In the sky, the bright stars are glittered,
On the grass the moonlight fell;
Hushed the sound of daylight bustle,
Closed the pink-eyed pimpernel;
As a-down the moss-grown wood path
Where the cattle love to roam,
From Aunt Dinah's quilting party
I was seeing Nelly home.

When the autumn tinged the greenwood,
Turning all its leaves to gold,
In the lawn by the elders shaded,
I my love to Nelly told.
As we stood together gazing
On the star-bespangled dome,
How I blessed the August evening
When I saw sweet Nelly home.

White hairs mingled with my tresses,
Furrows steal upon my brow;
But a love smile cheers and blesses
Life's declining moments now.
Matron in the snowy kerchief,
Closer to my bosom come;
Tell me, do'st thou still remember
When I saw sweet Nelly home?

 


WHEN I SURVEY THE WONDROUS CROSS
Words By Isaac Watts
Music By Lowell Mason
1824

When I survey the wondrous cross
On which the Prince of glory died,
My richest gain I count but loss,
And pour contempt on all my pride.

Forbid it, Lord, that I should boast,
Save in the death of Christ, my God;
All the vain things that charm me most,
I sacrifice them to his blood.

See, from his head, his hands, his feet,
Sorrow and love flow mingled down;
Did e'er such love and sorrow meet,
Or thorns compose so rich a crown?

His dying crimson, like a robe,
Spreads o'er His body on the tree;
Then I am dead to all the globe,
And all the globe is dead to me.

Were all the realm of nature mine,
That were a present far too small;
Love so amazing, so divine,
Demands my soul, my life, my all.

 


WHEN JOHNNY COMES MARCHING HOME
Words By Patrick S. Gilmore
To the tune of JOHNNY WE HARDLY KNEW YE
1863

When Johnny comes marching home again,
Hurrah, hurrah!
We'll give him a hearty welcome then,
Hurrah, hurrah!
The men will cheer, the boys will shout,
The ladies they will all turn out,
And we'll all feel gay when
Johnny comes marching home.

The old church bell will peal with joy,
Hurrah, hurrah!
To welcome home our darling boy,
Hurrah, hurrah!
The village lads and lassies say
With roses they will strew the way,
And we'll all feel gay when
Johnny comes marching home.

Get ready for the Jubilee,
Hurrah, hurrah!
We'll give the hero three times three,
Hurrah, hurrah!
The laurel wreath is ready now
To place upon his loyal brow,
And we'll all feel gay when
Johnny comes marching home.

Let love and friendship on that day,
Hurrah, hurrah!
Their choicest treasures then display,
Hurrah, hurrah!
And let each one perform some part
To fill with joy the warrior's heart,
And we'll all feel gay when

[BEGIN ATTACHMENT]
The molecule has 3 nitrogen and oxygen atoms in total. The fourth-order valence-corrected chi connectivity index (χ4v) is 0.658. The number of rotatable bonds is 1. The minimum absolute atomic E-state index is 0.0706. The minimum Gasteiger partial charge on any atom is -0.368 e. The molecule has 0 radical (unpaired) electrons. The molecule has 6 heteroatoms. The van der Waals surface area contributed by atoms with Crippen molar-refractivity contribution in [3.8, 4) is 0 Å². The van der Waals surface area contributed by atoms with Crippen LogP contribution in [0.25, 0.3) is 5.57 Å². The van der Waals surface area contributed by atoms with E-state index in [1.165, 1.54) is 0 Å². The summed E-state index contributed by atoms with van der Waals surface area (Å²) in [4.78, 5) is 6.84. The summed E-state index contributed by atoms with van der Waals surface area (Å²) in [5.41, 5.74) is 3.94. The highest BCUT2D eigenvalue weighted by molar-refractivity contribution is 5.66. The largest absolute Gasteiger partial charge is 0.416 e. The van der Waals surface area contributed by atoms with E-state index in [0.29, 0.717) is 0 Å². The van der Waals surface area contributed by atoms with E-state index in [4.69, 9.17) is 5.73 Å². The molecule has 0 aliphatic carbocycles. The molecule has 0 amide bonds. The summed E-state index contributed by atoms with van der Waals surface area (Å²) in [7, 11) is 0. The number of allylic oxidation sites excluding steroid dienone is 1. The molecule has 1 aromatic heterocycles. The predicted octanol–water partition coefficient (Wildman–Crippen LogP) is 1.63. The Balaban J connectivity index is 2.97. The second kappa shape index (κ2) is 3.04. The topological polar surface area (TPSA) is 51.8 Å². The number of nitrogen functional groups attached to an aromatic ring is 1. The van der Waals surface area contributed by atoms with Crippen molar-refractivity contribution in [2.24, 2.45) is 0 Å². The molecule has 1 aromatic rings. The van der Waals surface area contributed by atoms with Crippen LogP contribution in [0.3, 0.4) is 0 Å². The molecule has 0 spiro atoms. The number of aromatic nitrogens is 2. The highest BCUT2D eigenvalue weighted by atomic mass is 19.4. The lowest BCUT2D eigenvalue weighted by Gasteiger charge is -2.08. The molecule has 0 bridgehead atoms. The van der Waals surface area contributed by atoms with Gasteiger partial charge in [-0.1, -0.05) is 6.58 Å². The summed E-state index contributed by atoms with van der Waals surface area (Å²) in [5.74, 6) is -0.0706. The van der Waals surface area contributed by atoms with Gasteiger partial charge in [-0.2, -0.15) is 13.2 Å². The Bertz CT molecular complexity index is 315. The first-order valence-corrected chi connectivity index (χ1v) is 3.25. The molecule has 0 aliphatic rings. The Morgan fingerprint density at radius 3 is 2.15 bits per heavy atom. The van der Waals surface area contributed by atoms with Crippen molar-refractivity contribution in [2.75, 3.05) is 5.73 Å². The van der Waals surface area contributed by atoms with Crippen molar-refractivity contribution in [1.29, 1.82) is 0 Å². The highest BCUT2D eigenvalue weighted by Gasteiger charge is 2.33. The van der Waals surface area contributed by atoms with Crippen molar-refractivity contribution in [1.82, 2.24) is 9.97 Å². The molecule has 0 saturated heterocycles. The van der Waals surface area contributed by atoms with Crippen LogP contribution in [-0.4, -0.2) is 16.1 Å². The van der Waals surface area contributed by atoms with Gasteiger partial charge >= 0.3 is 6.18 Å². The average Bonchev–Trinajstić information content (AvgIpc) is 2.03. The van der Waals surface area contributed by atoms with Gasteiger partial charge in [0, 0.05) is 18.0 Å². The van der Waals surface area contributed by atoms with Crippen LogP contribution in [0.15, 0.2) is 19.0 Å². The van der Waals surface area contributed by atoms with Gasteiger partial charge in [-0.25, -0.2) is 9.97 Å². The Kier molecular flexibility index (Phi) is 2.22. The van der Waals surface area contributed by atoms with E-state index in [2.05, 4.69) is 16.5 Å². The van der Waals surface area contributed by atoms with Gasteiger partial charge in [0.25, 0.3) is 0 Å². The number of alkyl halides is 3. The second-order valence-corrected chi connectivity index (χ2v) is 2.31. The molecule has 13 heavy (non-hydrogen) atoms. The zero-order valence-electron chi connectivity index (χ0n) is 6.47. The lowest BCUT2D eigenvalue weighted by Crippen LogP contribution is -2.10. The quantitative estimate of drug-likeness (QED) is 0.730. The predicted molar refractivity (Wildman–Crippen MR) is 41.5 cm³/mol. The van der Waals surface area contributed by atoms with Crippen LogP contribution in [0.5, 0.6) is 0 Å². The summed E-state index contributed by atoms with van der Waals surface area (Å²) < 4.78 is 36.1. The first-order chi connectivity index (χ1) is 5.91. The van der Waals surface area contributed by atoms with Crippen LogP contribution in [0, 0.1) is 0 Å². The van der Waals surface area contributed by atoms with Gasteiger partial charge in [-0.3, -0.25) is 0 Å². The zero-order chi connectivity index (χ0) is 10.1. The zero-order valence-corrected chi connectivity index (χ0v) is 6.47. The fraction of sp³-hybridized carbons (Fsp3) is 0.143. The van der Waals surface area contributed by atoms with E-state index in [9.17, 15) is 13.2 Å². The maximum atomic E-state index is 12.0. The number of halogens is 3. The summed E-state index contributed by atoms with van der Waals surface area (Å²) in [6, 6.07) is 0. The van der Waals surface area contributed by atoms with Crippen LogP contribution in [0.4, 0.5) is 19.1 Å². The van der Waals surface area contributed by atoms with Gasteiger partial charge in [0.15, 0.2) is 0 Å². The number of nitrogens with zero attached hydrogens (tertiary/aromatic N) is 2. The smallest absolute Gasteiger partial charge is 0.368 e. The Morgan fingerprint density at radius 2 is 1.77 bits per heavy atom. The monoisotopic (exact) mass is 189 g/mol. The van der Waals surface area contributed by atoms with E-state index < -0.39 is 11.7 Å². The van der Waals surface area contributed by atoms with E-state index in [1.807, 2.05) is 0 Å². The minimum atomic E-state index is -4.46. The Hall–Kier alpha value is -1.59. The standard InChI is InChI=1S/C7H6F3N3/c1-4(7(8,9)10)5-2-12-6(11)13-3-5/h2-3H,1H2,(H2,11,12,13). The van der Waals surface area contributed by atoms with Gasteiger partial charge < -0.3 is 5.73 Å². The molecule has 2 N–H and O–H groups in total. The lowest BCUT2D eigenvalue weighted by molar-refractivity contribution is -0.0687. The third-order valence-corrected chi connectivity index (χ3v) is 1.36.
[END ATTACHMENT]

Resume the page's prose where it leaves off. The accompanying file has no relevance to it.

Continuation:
Johnny comes marching home.

We've got most glorious news today,
Hurrah, hurrah!
For Johnny's coming home today,
Hurrah, hurrah!
A soldier of the "loyal band",
Returning to his "native land",
And we'll all feel gay when
Johnny comes marching home.

When Johnny comes home, the girls will say,
"Hurrah! Hurrah!
We'll have sweethearts now to cheer our way,
Hurrah, hurrah!"
If they lost a leg, the girls won't run,
For half a man is better than none,
And we'll all feel gay when
Johnny comes marching home.


WHEN THIS CRUEL WAR IS OVER
OR,
WEEPING SAD AND LONELY
See WEEPING SAD AND LONELY


WHEN UPON THE FIELD OF GLORY:
AN ANSWER TO
"WHEN tHIS CRUEL WAR IS OVER"

Words By John Hill Hewitt
Music By Herman L. Schreiner
1864
To the tune of WHEN THIS CRUEL WAR IS OVER

When upon the field of glory, 'mid the battle cry,
And the smoke of cannon curling 'round the mountain high;
Then sweet mem'ries will come o'er me, painting home and thee,
Nerving me to deeds of daring, struggling to be free.

Chorus
Weep no longer, dearest; tears are now in vain.
When this cruel war is over, we may meet again.

Oft I think of joys departed, oft I think of thee;
When night's sisters throw around me their star'd canopy.
Dreams so dear come o'er my pillow, bringing up the past.
Oh! how sweet the soldier's visions! Oh! how short they last!

When I stand, a lonely picket, gazing on the moon,
As she walks her starry pathway in night's silent noon;
I will think that thou art looking on her placid face;
Then our thoughts will meet together in a heavenly place.

When the bullet, swiftly flying through the murky air,
Hits its mark - my sorrow'd bosom - leaving death's pang there;
Then my thoughts on thee will turn, love, when I prostrate lie.
My pale lips shall breathe "God bless thee! - For our cause I die!"

Final Chorus
Weep then for me, dearest, when I'm free from pain;
When this cruel war is over, in Heaven we'll meet again.

To Misses Emma Blair, Annie Woodward, Savannah, Ga.


Who Will Care For Mickey Now?
Words By Eugene T. Johnston
Music By Charles C. Sawyer

Arrah! Molly darlin', I am drafted
Sure I must for a soger go.
An' lave you all alone behind me
For to fight the Rebel foe.
But be the powers, me pluck is failin'
Big drops of sweat rowl down me brow;
Och, millia murther! I am drafted
Who will care for Micky now?

Chorus
Soon 'gainst Rebels I'll be marching
With the swate upon me brow;